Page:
Treat me like a dog

January 27, 2014 § 23 Comments

We had just finished a major Sunday tweezle ride. New Girl, Erik the Red, Diego’s Mom, Ozzie, Texas Loverboy, and Teddy Bear were all sitting on the bricks at the Center of the Known Universe, quaffing coffee and enjoying the late morning sunshine.

Teddy Bear took a sip of his Venti double mocha soy latte with chocolate sprinkles topped with low fat whipping cream and looked at me as our thighs touched. “I can’t imagine life without my children,” he said. “They’re what make life worth living.”

I generally enjoy agreeing with people, except for the times I don’t, which is pretty much always. “That’s not what the latest statistics say.”

“Oh?” asked Teddy Bear.

“Yeah,” I said. “Studies show that parents tend to be unhappier in their relationships than non-parents.”

“Hmmm,” he said. “That’s weird.”

At that exact moment Teddy Bear’s smoking hot wife, Peggy Sue, strolled up in her Lululemon yoga pants. “Hi, Sweets,” she said, bending over to give him a wet, tonguey kiss. “How was your ride?”

Teddy Bear, who is worth $47.982 million dollars, owns a ship, and makes more money off interest from his investments while he sleeps than I’ve earned in salary since I was 18, returned the wet kiss. “What were you saying?” he asked me.

At that moment, up walked Chiseled Girl with her dog, Archeaopteryx. Archeaopteryx is a big, brown, short-haired Pure Breed Dog of unknown provenance. Archaeopteryx hopped up on the bricks where we were sitting and investigated Teddy Bear’s coffee concoction. “Oh, I’m sorry,” said Chiseled Girl. “You’re not a dog person, are you?”

“Not really,” said Teddy Bear, “but I don’t mind,” even though he clearly did.

Next to Teddy Bear was some lady who had also sat down on the bricks to enjoy her coffee. She wasn’t a cyclist and was carefully attending to her infant, who suckled his bottle in a very fancy pram that cost more than my Prius. That’s how they roll in Manhattan Beach, yo.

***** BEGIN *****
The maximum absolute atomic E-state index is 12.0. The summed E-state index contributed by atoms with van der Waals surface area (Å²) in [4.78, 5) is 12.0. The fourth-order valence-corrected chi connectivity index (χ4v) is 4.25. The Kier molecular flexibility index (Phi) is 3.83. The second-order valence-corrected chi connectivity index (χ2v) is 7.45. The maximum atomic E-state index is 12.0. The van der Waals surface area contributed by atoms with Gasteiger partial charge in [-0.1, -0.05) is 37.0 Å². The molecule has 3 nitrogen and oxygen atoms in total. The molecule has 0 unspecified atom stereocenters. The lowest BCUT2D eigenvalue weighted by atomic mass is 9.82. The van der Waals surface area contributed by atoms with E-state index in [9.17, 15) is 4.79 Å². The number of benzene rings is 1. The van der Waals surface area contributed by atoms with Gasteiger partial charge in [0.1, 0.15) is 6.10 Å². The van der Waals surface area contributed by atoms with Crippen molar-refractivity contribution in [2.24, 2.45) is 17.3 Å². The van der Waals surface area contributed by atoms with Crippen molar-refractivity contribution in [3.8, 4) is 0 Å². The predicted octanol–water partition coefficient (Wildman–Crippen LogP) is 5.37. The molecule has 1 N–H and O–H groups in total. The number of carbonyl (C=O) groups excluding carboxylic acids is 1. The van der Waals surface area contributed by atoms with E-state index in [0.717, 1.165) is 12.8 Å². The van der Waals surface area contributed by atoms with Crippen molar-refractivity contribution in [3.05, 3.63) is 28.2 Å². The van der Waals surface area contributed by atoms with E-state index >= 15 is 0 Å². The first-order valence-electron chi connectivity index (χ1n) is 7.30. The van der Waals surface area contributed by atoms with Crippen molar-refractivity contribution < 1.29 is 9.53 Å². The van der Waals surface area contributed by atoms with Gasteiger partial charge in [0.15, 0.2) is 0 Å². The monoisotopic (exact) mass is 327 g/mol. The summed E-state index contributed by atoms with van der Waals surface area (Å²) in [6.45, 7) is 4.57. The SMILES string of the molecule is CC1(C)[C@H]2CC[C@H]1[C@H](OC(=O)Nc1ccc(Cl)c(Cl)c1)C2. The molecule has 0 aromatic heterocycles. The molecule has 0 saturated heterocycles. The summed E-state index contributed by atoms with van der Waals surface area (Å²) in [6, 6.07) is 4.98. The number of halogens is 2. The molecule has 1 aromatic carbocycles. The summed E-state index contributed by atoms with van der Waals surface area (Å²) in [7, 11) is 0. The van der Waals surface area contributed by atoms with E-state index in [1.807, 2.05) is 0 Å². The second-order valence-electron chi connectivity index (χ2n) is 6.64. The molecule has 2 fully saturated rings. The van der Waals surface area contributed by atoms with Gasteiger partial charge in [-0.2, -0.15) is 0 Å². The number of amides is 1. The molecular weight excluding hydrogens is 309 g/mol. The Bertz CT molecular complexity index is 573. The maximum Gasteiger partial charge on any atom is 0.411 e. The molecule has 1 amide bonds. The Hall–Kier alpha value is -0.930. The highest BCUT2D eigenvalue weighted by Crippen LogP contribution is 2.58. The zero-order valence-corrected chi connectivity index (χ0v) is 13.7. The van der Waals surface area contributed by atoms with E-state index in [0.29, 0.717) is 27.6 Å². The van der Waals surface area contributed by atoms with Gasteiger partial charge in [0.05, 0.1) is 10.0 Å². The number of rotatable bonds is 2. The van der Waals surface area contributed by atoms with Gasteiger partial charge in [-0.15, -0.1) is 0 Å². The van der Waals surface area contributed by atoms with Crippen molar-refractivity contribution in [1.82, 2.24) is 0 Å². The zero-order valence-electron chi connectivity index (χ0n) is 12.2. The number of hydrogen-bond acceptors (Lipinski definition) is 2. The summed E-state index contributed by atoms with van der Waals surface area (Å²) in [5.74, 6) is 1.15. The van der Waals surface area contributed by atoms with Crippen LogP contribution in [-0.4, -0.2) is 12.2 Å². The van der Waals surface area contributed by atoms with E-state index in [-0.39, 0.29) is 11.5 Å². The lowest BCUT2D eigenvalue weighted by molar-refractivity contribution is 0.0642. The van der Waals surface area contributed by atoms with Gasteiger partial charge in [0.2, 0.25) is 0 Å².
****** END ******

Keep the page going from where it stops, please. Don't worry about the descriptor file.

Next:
Getting even more interested in Teddy Bear’s coffee dinner, Archaeopteryx stood up and wagged his tail. This positioned his butthole about three inches away from the lady who was next to Teddy Bear. If you’ve never been three inches from a big dog’s butthole, it’s kind of a sobering experience. Even though Chiseled Girl, in keeping with Manhattan Beach custom, apparently kept Archaeopteryx’s rear cleaner than a surgical theater, when he stuck his wrinkly, brown little raisin of an anus up into the lady’s face, she looked a bit surprised. No one was paying attention except me, as everyone else was watching the dog try to get its nose into Teddy Bear’s 1,982-calorie coffee meal.

At that exact moment some dude and his wife strolled by. They saw Archaeopteryx and smiled. “Oh, look at the beautiful dog!” said the dude. He reached over and gave Archaeopterxy a pat on the head. Then his wife, who was also wearing the mandatory Manhattan Beach Lululemon Smoking Hot Housewife Yoga Pants, scratched him under the chin. “What a cute puppy!”

He wasn’t a puppy, and his butthole was still so close to the other lady that if she’d stuck out her tongue she would have gotten a very bitter taste on the tip of it. Like any self-respecting Manhattan Beach housewife, she was grossed out by the butthole, but was too embarrassed to say, “Would you please get your dog’s asshole out of my face?”

Archaeopteryx, on the other hand, was ecstatic. He had gotten his nose into Teddy Bear’s coffee, and Teddy was so grossed out he wasn’t going to have any more, ceding the field to the dog’s slurring tongue. At the same time, strangers were patting his head and scratching his chin. About all he had left to make it a perfect day was to take a steaming dump in front of the Starbucks.

Teddy Bear looked at me, not upset at all. “Isn’t it funny?” he asked.

“What’s that?”

“The way people will come up to a strange dog who, for all they know, might rip their fingers off, and stroke him and pat him and love him and admire him and let him drink from their coffee cup.”

“That’s funny?”

“Yeah,” said Teddy Bear with his characteristically gentle smile. “What would the world be like,” he asked “if they acted that way to other people?”


This past week, several more readers have subscribed to my blog! Thank you! It makes me feel so great to know that there are people who find this somewhat-daily-offering worth nine cents a day. For those who think it’s not worth even that much, well, I can see where you’re coming from. On the other hand, if you’ve ever aspired to write, to paint, to perform music, to act, or to submit yourself to the Muse, you’ll know how profoundly I appreciate your contribution. Click here and select the “subscribe” link in the upper right-hand corner if you feel like it, and even if you don’t … thanks for reading and for commenting!

§ 23 Responses to Treat me like a dog

What’s this?

You are currently reading Treat me like a dog at Cycling in the South Bay.


%d bloggers like this: